What profession would you take on if you weren’t a designer?
Andres- I come from a very artistic family, my grandfather is a painter and my grandma was a professional pianist and harpist. The desire to create and improve my work each day was instilled in me at a young age. I couldn’t imagine a life without creativity and artistic expression. However, if I weren’t a designer I think I would continue to explore entrepreneurship. From as far back as I can remember I always started small businesses, to the point that my parents even gave me a toy cash register that I could use to make fictional transactions. Owning a business is so much work but it’s also a chance to make a mark in this world and have your voice be heard as well as give others their own voices. It’s been amazing seeing how the work we do at Weekend Society has influenced and shaped the lives of so many others.
Jason- As long as I am being creative for a living, I am happy. Weekend Society is a creative outlet for us, an adventure. While we put in many, many hours, most of them don’t seem like “work”. And that’s all I could really ask for. I see that in the other things I do- writing, making music, planning and putting on concerts and other big events, playing in contact football leagues out here. I can’t ever see myself just doing one of those things. But as long as I am fully devoted to whichever of those pursuits I am following in the moment, I will keep on keeping on. It truly is all about the adventure of it all, making sure I never shut the door on possibilities.
What made you decide you wanted to be a designer?
Jason- I have always had a propensity for fashion, though couldn’t say that I had long term plans to be a designer. The most I would do before Weekend Society was think of modifications or adaptations to the clothes I had that would make them that much better to wear, or would dream up something I envisioned myself wearing but just hadn’t seen done right yet. The first time I really felt like a clothing designer in the traditional sense was when we created our Del Mar Summer shorts. That was the very first item we crafted entirely from scratch- measuring and drafting patterns, exacting cuts and thread placement and ending up with a product that was inherently “us”, inherently new. Even now though, being a designer is just one facet of Weekend Society. We founded ourselves on the premise of being a mindset, of having many extensions of our brand.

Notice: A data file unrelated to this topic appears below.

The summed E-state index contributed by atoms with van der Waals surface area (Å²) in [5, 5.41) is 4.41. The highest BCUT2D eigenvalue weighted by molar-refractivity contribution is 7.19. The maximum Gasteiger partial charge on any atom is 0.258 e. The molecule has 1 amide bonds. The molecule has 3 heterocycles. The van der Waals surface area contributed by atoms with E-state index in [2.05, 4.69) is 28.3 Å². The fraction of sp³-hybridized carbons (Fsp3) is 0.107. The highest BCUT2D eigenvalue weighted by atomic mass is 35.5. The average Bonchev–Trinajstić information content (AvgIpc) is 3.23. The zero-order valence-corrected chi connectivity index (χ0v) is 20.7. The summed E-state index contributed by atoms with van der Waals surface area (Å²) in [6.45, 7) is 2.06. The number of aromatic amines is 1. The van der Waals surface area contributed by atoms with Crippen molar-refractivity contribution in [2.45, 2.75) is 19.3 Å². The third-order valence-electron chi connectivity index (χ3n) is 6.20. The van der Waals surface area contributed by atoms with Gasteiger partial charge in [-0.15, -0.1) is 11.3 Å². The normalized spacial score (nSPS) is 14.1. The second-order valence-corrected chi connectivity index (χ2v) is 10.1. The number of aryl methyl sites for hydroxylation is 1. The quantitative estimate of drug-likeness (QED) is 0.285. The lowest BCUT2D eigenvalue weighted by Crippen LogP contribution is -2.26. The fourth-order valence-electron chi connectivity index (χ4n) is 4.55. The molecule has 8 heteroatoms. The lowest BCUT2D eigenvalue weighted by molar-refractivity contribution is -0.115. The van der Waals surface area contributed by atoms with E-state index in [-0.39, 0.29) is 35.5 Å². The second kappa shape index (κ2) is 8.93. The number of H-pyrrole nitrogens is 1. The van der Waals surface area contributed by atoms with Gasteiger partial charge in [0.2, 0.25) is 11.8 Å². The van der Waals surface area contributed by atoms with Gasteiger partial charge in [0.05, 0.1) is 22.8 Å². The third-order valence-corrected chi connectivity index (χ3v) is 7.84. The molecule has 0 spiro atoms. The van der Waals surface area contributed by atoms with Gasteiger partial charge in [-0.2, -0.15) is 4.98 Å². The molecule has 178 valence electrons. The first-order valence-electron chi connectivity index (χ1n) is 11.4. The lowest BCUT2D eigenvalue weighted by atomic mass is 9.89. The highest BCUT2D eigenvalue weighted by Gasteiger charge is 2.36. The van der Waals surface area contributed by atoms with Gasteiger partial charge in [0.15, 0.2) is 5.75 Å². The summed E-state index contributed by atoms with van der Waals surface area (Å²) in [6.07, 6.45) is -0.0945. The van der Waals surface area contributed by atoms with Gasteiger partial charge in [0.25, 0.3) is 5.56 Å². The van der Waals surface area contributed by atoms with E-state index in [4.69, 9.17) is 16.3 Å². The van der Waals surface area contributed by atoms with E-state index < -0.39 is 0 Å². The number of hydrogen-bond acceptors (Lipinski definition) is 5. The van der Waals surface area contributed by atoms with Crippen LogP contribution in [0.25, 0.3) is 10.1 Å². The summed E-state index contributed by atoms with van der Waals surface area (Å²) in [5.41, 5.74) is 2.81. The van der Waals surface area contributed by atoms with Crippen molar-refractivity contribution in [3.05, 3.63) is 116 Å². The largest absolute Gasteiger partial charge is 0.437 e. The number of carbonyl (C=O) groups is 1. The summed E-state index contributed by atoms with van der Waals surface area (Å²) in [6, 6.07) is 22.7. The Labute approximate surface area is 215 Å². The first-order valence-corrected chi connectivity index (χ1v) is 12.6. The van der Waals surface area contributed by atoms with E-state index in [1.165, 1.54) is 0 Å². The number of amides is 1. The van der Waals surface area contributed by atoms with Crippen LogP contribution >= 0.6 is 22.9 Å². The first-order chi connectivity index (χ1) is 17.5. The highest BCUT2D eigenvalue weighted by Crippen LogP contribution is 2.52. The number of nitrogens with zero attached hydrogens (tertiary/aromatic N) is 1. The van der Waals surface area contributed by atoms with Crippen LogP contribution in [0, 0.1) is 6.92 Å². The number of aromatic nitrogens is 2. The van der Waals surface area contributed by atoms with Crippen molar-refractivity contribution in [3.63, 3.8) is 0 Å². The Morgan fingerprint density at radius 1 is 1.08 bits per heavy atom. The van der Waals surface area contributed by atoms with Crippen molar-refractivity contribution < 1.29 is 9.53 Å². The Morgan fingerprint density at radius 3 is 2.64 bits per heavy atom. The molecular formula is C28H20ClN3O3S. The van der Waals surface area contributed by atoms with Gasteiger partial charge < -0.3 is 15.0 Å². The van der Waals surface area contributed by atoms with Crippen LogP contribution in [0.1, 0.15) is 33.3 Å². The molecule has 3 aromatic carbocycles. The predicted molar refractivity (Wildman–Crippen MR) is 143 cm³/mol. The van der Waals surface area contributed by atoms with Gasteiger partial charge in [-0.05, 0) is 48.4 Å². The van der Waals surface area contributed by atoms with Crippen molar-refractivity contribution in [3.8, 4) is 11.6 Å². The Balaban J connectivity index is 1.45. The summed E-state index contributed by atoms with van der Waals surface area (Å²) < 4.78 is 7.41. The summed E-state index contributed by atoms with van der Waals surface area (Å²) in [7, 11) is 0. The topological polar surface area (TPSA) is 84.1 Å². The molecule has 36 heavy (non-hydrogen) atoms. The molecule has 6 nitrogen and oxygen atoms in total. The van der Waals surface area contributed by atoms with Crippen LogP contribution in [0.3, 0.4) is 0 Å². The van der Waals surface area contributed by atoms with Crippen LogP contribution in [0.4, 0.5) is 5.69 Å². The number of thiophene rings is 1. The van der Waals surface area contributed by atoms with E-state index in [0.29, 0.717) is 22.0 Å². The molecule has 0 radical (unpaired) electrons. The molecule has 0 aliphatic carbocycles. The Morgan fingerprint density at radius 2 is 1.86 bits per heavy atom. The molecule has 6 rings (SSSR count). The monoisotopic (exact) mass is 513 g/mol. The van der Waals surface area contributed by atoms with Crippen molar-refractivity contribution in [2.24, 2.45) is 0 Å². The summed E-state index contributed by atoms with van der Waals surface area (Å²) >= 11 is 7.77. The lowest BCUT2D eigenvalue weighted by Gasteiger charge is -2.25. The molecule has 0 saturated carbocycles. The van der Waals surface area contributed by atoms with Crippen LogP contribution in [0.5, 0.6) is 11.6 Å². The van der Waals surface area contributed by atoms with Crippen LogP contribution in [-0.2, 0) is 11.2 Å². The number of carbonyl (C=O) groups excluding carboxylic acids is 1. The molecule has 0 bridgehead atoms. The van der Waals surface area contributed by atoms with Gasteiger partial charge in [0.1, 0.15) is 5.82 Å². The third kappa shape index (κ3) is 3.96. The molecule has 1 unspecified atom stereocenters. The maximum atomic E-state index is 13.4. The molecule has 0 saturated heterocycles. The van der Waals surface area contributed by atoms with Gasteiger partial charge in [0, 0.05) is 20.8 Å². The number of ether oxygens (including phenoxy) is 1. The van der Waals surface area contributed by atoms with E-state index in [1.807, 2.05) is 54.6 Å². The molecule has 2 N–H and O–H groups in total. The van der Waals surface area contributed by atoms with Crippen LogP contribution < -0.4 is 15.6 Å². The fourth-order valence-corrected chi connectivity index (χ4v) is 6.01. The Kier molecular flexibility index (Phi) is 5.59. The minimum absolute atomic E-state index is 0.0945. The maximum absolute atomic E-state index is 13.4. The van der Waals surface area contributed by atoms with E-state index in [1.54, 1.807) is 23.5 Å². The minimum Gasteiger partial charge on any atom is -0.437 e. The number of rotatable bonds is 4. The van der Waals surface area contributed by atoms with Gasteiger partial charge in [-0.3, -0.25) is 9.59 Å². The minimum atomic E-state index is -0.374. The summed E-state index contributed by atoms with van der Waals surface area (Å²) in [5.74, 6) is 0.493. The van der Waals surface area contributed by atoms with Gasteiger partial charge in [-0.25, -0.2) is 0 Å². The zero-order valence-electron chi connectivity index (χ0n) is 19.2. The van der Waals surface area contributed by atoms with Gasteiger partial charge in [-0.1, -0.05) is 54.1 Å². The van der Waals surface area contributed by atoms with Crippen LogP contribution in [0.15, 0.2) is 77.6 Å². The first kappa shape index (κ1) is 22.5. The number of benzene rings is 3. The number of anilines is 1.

Andres – When I was about 13 years old I was set on being a car designer. I love everything about cars, their lines, their inherently futuristic nature, and the feeling behind the wheel. When I entered Loyola Marymount University I found myself studying graphic design, because transportation design isn’t a widely taught discipline in universities. I would take my general classes at school and then take nighttime transportation design classes at the Art Center. It wasn’t until I found myself focused more on my own graphic design projects and less on the transportation design homework that I knew my passion for transportation design was fading. I reflected on my class taught at Honda and how the glamour of the career seemed to fade. Car design was no longer a way to express myself as an artist, but rather as a way to enter into a machine as just another cog. I didn’t want to spend my life being a replaceable worker only to make products that would one day end up in a landfill. I wanted my work as an artist to be widely available, easy to produce, and I wanted creative freedom. It was then that I had the idea of creating a lifestyle brand entered my mind. I could produce my own designs whenever and however I wanted to. I never imagined myself entering into the fashion world, and even today I feel as if I am separated from it. Weekend Society is so much bigger than just an apparel brand, it has become a way of life for so many. This is what drives me to be a designer, the feeling that I am impacting the lives of others through my work.
What do you love most about fashion?
Andres – I have never been much of a fashionable person, I tend to wear the first t-shirt I find. However, as I get older and produce more work with Jason, I find myself drawn to the image aspect of fashion. The ability to change your story and the perception you give to people. This ties into the type of designs we produce, we strive to make as many unisex pieces as possible so that what we make can be adapted and given new life depending on who is wearing it. Unlike a leather jacket or ripped leggings, our pieces are often times the base layer for so many different styles. From the inception of the brand we have been engaged on social media and have had the ability to interact with our customers and see how they style their Weekend Society gear. The adaptability of fashion is what I love.
Jason – I love the stories and the energy that surround a great outfit. When you’re shopping, you’re not often shopping for pure utility. You are shopping with a story in mind. An idea of what will happen when you are wearing that item or outfit. Even if it’s brief and fleeting, you’ve created a detailed scene around these items. Sure I could go out and buy the first jacket I see and it would keep me warm. But when I take it a step further and envision myself in say, a black moto jacket (as I think that’s what I’m wearing in the picture you posted of us), accenting the rest of my outfit, I picture a night on the town, standing upstairs in the low lights at a concert. I picture my friends around me, the anecdotes that will get us laughing, the way the lights strung across the street outside will cast a haze over us as we walk home later. I have already begun attaching future adventures to the coat I do not yet own. And when an outfit hits the mark, you are confident and energized, radiating with this preconceived vibe that others pick up on. Which, for us at Weekend Society, translates to the idea that it’s not solely about the clothes themselves, but what you are doing in them that counts.
Who is your style icon?